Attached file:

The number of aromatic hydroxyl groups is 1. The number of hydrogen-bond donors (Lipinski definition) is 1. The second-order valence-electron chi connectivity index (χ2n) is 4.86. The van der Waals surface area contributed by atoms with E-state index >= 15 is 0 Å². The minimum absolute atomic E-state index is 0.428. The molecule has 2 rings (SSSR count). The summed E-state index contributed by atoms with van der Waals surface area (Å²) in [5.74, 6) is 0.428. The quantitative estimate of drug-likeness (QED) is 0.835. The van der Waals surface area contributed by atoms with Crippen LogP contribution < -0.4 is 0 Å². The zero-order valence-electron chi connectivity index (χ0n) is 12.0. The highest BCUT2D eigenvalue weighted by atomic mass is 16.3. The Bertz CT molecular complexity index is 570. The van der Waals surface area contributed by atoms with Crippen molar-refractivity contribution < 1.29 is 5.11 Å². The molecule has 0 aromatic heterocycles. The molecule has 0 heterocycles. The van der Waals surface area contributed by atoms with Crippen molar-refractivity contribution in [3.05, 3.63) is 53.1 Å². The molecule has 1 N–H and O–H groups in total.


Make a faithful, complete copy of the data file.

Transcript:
The number of aromatic hydroxyl groups is 1. The number of hydrogen-bond donors (Lipinski definition) is 1. The second-order valence-electron chi connectivity index (χ2n) is 4.86. The van der Waals surface area contributed by atoms with E-state index >= 15 is 0 Å². The minimum absolute atomic E-state index is 0.428. The molecule has 2 rings (SSSR count). The summed E-state index contributed by atoms with van der Waals surface area (Å²) in [5.74, 6) is 0.428. The quantitative estimate of drug-likeness (QED) is 0.835. The van der Waals surface area contributed by atoms with Crippen LogP contribution < -0.4 is 0 Å². The zero-order valence-electron chi connectivity index (χ0n) is 12.0. The highest BCUT2D eigenvalue weighted by atomic mass is 16.3. The Bertz CT molecular complexity index is 570. The van der Waals surface area contributed by atoms with Crippen molar-refractivity contribution < 1.29 is 5.11 Å². The molecule has 0 aromatic heterocycles. The molecule has 0 heterocycles. The van der Waals surface area contributed by atoms with Crippen molar-refractivity contribution in [3.05, 3.63) is 53.1 Å². The molecule has 1 N–H and O–H groups in total.